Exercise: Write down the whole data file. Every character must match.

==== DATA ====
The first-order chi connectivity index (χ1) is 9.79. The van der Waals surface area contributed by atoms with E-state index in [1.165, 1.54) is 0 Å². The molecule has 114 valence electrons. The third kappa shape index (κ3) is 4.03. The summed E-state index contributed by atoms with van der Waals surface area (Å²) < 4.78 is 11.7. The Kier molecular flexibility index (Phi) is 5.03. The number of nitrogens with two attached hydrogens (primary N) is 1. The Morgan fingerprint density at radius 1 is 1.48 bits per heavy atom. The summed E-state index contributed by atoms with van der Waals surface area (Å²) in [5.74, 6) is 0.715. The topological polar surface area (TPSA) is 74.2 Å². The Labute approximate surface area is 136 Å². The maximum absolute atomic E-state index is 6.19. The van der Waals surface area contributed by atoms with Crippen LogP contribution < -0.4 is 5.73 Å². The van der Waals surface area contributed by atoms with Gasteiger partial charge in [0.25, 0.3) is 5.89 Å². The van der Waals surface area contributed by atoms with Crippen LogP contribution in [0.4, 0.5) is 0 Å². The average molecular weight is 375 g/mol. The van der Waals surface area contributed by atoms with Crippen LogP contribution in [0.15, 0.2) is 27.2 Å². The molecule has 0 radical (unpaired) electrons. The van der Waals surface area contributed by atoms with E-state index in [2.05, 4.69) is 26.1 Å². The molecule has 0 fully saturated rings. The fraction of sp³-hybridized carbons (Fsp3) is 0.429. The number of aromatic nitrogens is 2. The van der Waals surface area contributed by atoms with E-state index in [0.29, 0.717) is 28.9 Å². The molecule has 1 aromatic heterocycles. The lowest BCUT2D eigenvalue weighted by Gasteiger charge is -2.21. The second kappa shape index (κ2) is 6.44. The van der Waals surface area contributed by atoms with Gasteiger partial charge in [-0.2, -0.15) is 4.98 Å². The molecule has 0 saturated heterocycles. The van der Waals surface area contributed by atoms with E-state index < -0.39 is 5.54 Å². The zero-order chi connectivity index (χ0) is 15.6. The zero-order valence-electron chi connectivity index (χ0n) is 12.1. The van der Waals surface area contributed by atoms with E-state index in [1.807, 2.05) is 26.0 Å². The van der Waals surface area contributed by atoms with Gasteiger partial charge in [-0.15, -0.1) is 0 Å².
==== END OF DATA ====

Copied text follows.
The first-order chi connectivity index (χ1) is 9.79. The van der Waals surface area contributed by atoms with E-state index in [1.165, 1.54) is 0 Å². The molecule has 114 valence electrons. The third kappa shape index (κ3) is 4.03. The summed E-state index contributed by atoms with van der Waals surface area (Å²) < 4.78 is 11.7. The Kier molecular flexibility index (Phi) is 5.03. The number of nitrogens with two attached hydrogens (primary N) is 1. The Morgan fingerprint density at radius 1 is 1.48 bits per heavy atom. The summed E-state index contributed by atoms with van der Waals surface area (Å²) in [5.74, 6) is 0.715. The topological polar surface area (TPSA) is 74.2 Å². The Labute approximate surface area is 136 Å². The maximum absolute atomic E-state index is 6.19. The van der Waals surface area contributed by atoms with Crippen LogP contribution < -0.4 is 5.73 Å². The van der Waals surface area contributed by atoms with Gasteiger partial charge in [0.25, 0.3) is 5.89 Å². The van der Waals surface area contributed by atoms with Crippen LogP contribution in [0.4, 0.5) is 0 Å². The average molecular weight is 375 g/mol. The van der Waals surface area contributed by atoms with Crippen LogP contribution in [0.15, 0.2) is 27.2 Å². The molecule has 0 radical (unpaired) electrons. The van der Waals surface area contributed by atoms with E-state index in [2.05, 4.69) is 26.1 Å². The molecule has 0 fully saturated rings. The fraction of sp³-hybridized carbons (Fsp3) is 0.429. The number of aromatic nitrogens is 2. The van der Waals surface area contributed by atoms with E-state index in [0.29, 0.717) is 28.9 Å². The molecule has 1 aromatic heterocycles. The lowest BCUT2D eigenvalue weighted by Gasteiger charge is -2.21. The second kappa shape index (κ2) is 6.44. The van der Waals surface area contributed by atoms with Gasteiger partial charge in [-0.2, -0.15) is 4.98 Å². The molecule has 0 saturated heterocycles. The van der Waals surface area contributed by atoms with E-state index < -0.39 is 5.54 Å². The zero-order chi connectivity index (χ0) is 15.6. The zero-order valence-electron chi connectivity index (χ0n) is 12.1. The van der Waals surface area contributed by atoms with E-state index in [1.807, 2.05) is 26.0 Å². The van der Waals surface area contributed by atoms with Gasteiger partial charge in [-0.15, -0.1) is 0 Å².